Spotlighting Classical Wines

Classical Wines was founded in 1984, its search for quality, individual family vineyards in Spain coinciding with the burst of artistic energy that typified the first decade of that country’s reborn democracy.

This was a soul-searching period in  [map spainwinemap] which renewed emphasis was given to the recuperation of viticultural traditions. Involved with key players from their formative stages, Classical Wines has played a pivotal role in developing style and encouraging the recommitment to natural expression.

The "Classical" philosophy of wine is a universal one, focusing upon the cool river valleys and mountainside exposures originally cultivated by Roman legionaries, and then later, monks. With their extended growing season and mineral soils that gave rise to the noble grape varieties, they remain the best places in which to produce wines that express elegance, individuality and length. Such factors are timeless. And don’t forget that Sept. 6 is First Friday, which means a 15 percent savings on all the following wines:

2009 Mont Marcal Brut Reserva, $14.99
Estate-bottled, this is among the best Cavas, regardless of price. Made from Xarel-lo, Macabeo and Chardonnay, it’s aged 18 months on the yeast and disgorged upon order. You get dried stone fruit, green apple and melon on the nose, while the palate is elegant and refined with supple lime and lemon zest.

2011 Can Feixes Blanc de Seleccion, $15.99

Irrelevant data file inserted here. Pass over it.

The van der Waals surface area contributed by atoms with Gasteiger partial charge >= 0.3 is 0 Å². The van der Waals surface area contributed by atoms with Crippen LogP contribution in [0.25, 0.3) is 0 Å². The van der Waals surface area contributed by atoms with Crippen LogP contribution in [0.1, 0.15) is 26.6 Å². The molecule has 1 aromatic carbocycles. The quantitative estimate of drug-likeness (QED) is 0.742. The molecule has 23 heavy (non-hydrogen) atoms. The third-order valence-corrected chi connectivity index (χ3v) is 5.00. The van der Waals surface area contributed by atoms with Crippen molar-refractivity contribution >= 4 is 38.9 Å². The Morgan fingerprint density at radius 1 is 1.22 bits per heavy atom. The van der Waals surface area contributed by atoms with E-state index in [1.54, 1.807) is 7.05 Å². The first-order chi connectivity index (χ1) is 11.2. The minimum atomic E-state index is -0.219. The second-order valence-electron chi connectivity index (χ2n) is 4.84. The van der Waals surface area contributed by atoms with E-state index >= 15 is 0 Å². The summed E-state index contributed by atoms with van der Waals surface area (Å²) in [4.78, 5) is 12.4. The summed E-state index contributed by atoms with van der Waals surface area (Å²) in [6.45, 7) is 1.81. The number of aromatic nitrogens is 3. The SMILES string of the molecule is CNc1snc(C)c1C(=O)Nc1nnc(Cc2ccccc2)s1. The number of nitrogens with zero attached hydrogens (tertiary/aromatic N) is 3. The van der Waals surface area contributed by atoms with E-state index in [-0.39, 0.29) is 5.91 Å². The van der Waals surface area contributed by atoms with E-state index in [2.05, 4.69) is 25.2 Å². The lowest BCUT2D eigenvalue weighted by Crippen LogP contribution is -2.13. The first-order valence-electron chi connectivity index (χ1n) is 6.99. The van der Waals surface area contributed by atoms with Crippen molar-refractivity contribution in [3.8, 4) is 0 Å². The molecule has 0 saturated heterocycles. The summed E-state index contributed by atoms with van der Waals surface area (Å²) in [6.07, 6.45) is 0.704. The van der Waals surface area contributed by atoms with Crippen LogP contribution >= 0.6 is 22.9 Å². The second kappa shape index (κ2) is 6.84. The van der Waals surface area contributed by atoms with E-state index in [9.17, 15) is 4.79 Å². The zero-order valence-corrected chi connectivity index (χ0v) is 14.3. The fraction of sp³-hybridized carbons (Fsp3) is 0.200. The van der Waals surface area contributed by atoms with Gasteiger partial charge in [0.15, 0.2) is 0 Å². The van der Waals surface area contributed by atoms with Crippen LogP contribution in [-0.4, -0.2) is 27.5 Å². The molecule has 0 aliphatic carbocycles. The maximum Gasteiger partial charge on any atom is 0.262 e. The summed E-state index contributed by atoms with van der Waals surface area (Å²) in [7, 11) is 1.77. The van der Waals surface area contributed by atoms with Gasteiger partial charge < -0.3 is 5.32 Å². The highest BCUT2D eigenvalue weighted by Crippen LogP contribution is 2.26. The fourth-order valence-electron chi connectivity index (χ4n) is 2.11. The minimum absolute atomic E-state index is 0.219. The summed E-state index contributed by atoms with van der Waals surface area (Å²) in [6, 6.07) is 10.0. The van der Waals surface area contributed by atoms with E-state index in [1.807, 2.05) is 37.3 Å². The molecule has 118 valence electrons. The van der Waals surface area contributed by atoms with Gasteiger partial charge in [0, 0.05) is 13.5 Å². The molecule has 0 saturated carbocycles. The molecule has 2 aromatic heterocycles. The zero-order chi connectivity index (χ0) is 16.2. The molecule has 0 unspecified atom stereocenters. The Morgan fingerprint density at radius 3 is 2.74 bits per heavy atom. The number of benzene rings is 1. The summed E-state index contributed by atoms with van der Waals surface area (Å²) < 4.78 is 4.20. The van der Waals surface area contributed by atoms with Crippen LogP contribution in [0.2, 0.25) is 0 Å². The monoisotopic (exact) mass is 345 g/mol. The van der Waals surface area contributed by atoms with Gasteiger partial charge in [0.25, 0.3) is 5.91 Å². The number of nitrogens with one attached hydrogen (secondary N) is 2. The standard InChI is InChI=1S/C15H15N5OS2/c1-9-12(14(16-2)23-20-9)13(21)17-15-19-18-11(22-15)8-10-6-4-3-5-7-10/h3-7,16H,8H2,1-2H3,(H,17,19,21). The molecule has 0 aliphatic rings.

A blend of Parellada, Macabeo, Chardonnay and a touch of Malvasia de Sitges. This is Parellada at its best, from high-altitude, gravelly mountain soils. Offers intense lemon and citrus zest aromas. The palate is filled with lively lime and green apple flavors. Stony and aromatic, it’s reminiscent of a French Chablis.

2011 Morgadeo Legado del Conde Albarino, $18.99
A serious white that’s both rich and undeniably bright. The nose is a floral mix of pear peach and melon. It’s a supple wine with honeydew melon, lemon and peach flavors, with a subtle touch of orange. Citrus zest comes through on the lively finish. Bring on the shellfish, be it raw oysters or steamed lobster with drawn butter.

2012 Principe de Viana Old Vine Garnacha, $10.99
The grapes for this wine are sourced from Garnacha vines typically 50 years and older. They are harvested by hand and lightly extracted to retain aroma without excess astringency. Aged three months in used oak barrels, the result offers bright strawberry on the nose, which carries through on the palate.

2011 Bodegas Carchello C, $14.99
Three varieties (40 percent Monastrell, 40 percent Tempranillo, 20 percent Cabernet Sauvignon) aged four months in French oak come together to shape a well-structured, concentrated and intensely aromatic blend. Structured, mouth filling, juicy and fresh. It’s a polished wine with flavors of dark berry and plum, with hints of chocolate and toast.

2011 Losadas Vinos de Finca El Pajaro Rojo Rojo Mencia, $17.99
Following an explosive period in which the Bierzo region leapt to worldwide fame on the merits of a few highly extracted and noticeably oaky wines, Losada’s founding philosophy is to take the region’s wines to higher level, seeking as a priority elegance, balance and purity of expression. Made from old vine Mencia grapes, this wine is rich and unctuous -- the perfect match for grilled meats.

2011 Cellar Dosterras Vespres, $27.00
Dosterras is a small winery located in Marc, part of Spain’s Priorato region within the monsant Denomination of Origin. Their Vespres is a blend of 80 percent Garnacha and 20 percent Samso (aka Carignan) from old vines (between 40 and 100 years old), aged eight to 10 months in French oak cooperage. It’s a wine filled with dark berry and cherry fruit.